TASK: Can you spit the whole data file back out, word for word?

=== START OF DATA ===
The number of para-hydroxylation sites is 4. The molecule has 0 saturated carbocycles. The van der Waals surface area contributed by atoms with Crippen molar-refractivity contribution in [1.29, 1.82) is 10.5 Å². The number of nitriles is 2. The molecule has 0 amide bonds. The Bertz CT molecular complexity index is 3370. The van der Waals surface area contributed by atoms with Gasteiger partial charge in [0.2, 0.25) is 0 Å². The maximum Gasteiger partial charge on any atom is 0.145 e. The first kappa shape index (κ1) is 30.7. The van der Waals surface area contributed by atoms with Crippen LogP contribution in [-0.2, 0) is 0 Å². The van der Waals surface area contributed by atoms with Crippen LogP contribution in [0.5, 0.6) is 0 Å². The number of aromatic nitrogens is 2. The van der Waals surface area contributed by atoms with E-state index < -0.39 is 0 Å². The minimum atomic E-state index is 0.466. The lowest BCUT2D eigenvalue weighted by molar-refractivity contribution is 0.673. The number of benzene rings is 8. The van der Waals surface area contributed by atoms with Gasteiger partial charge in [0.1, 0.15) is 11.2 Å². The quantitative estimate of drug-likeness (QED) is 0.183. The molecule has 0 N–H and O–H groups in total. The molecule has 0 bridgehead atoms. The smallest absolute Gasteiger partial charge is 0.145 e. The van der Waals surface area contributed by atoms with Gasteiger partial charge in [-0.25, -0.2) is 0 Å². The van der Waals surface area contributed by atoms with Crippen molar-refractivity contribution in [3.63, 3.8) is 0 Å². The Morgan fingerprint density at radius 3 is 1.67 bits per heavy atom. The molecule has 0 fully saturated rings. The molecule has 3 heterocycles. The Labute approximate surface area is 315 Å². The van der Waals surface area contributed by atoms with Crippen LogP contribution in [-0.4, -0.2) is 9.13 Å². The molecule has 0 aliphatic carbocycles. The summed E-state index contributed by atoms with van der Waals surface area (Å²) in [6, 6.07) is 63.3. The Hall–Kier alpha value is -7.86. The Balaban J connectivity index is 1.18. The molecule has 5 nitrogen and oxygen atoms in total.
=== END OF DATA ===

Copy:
The number of para-hydroxylation sites is 4. The molecule has 0 saturated carbocycles. The van der Waals surface area contributed by atoms with Crippen molar-refractivity contribution in [1.29, 1.82) is 10.5 Å². The number of nitriles is 2. The molecule has 0 amide bonds. The Bertz CT molecular complexity index is 3370. The van der Waals surface area contributed by atoms with Gasteiger partial charge in [0.2, 0.25) is 0 Å². The maximum Gasteiger partial charge on any atom is 0.145 e. The first kappa shape index (κ1) is 30.7. The van der Waals surface area contributed by atoms with Crippen LogP contribution in [-0.2, 0) is 0 Å². The van der Waals surface area contributed by atoms with Crippen LogP contribution in [0.5, 0.6) is 0 Å². The number of aromatic nitrogens is 2. The van der Waals surface area contributed by atoms with E-state index < -0.39 is 0 Å². The minimum atomic E-state index is 0.466. The lowest BCUT2D eigenvalue weighted by molar-refractivity contribution is 0.673. The number of benzene rings is 8. The van der Waals surface area contributed by atoms with Gasteiger partial charge in [0.1, 0.15) is 11.2 Å². The quantitative estimate of drug-likeness (QED) is 0.183. The molecule has 0 N–H and O–H groups in total. The molecule has 0 bridgehead atoms. The smallest absolute Gasteiger partial charge is 0.145 e. The van der Waals surface area contributed by atoms with Gasteiger partial charge in [-0.25, -0.2) is 0 Å². The van der Waals surface area contributed by atoms with Crippen molar-refractivity contribution in [3.63, 3.8) is 0 Å². The Morgan fingerprint density at radius 3 is 1.67 bits per heavy atom. The molecule has 0 fully saturated rings. The molecule has 3 heterocycles. The Labute approximate surface area is 315 Å². The van der Waals surface area contributed by atoms with Crippen LogP contribution in [-0.4, -0.2) is 9.13 Å². The molecule has 0 aliphatic carbocycles. The summed E-state index contributed by atoms with van der Waals surface area (Å²) in [6, 6.07) is 63.3. The Hall–Kier alpha value is -7.86. The Balaban J connectivity index is 1.18. The molecule has 5 nitrogen and oxygen atoms in total.